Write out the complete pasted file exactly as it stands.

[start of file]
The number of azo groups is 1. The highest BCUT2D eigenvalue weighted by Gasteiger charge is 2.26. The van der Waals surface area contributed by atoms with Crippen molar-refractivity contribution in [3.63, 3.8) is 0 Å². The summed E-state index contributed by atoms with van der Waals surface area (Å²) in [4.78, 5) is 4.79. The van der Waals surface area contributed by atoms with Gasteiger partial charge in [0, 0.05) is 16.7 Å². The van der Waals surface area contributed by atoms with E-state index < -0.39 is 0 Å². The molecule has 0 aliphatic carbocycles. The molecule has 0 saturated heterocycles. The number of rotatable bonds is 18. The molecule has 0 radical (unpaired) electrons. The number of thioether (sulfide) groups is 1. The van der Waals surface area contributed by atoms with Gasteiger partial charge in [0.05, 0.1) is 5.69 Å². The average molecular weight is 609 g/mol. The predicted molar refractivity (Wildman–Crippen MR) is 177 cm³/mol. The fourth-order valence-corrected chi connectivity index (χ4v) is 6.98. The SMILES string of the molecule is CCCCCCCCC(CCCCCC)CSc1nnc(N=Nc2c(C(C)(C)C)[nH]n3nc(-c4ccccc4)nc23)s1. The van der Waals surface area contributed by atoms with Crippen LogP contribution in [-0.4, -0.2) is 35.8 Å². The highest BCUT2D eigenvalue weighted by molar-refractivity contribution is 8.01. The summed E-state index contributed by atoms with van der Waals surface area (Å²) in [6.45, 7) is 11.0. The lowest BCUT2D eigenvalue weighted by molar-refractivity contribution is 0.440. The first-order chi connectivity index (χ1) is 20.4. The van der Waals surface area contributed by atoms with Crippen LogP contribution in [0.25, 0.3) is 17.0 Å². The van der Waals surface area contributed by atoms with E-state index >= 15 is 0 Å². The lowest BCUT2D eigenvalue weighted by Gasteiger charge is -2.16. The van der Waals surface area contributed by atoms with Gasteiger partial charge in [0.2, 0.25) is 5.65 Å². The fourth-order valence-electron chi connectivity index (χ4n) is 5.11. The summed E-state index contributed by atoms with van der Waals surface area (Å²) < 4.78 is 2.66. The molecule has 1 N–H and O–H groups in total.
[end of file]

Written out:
The number of azo groups is 1. The highest BCUT2D eigenvalue weighted by Gasteiger charge is 2.26. The van der Waals surface area contributed by atoms with Crippen molar-refractivity contribution in [3.63, 3.8) is 0 Å². The summed E-state index contributed by atoms with van der Waals surface area (Å²) in [4.78, 5) is 4.79. The van der Waals surface area contributed by atoms with Gasteiger partial charge in [0, 0.05) is 16.7 Å². The van der Waals surface area contributed by atoms with E-state index < -0.39 is 0 Å². The molecule has 0 aliphatic carbocycles. The molecule has 0 saturated heterocycles. The number of rotatable bonds is 18. The molecule has 0 radical (unpaired) electrons. The number of thioether (sulfide) groups is 1. The van der Waals surface area contributed by atoms with Gasteiger partial charge in [0.05, 0.1) is 5.69 Å². The average molecular weight is 609 g/mol. The predicted molar refractivity (Wildman–Crippen MR) is 177 cm³/mol. The fourth-order valence-corrected chi connectivity index (χ4v) is 6.98. The SMILES string of the molecule is CCCCCCCCC(CCCCCC)CSc1nnc(N=Nc2c(C(C)(C)C)[nH]n3nc(-c4ccccc4)nc23)s1. The van der Waals surface area contributed by atoms with Crippen LogP contribution in [-0.4, -0.2) is 35.8 Å². The highest BCUT2D eigenvalue weighted by molar-refractivity contribution is 8.01. The summed E-state index contributed by atoms with van der Waals surface area (Å²) in [6.45, 7) is 11.0. The lowest BCUT2D eigenvalue weighted by molar-refractivity contribution is 0.440. The first-order chi connectivity index (χ1) is 20.4. The van der Waals surface area contributed by atoms with Crippen LogP contribution in [0.25, 0.3) is 17.0 Å². The van der Waals surface area contributed by atoms with E-state index >= 15 is 0 Å². The lowest BCUT2D eigenvalue weighted by Gasteiger charge is -2.16. The van der Waals surface area contributed by atoms with Gasteiger partial charge in [0.2, 0.25) is 5.65 Å². The fourth-order valence-electron chi connectivity index (χ4n) is 5.11. The summed E-state index contributed by atoms with van der Waals surface area (Å²) < 4.78 is 2.66. The molecule has 1 N–H and O–H groups in total.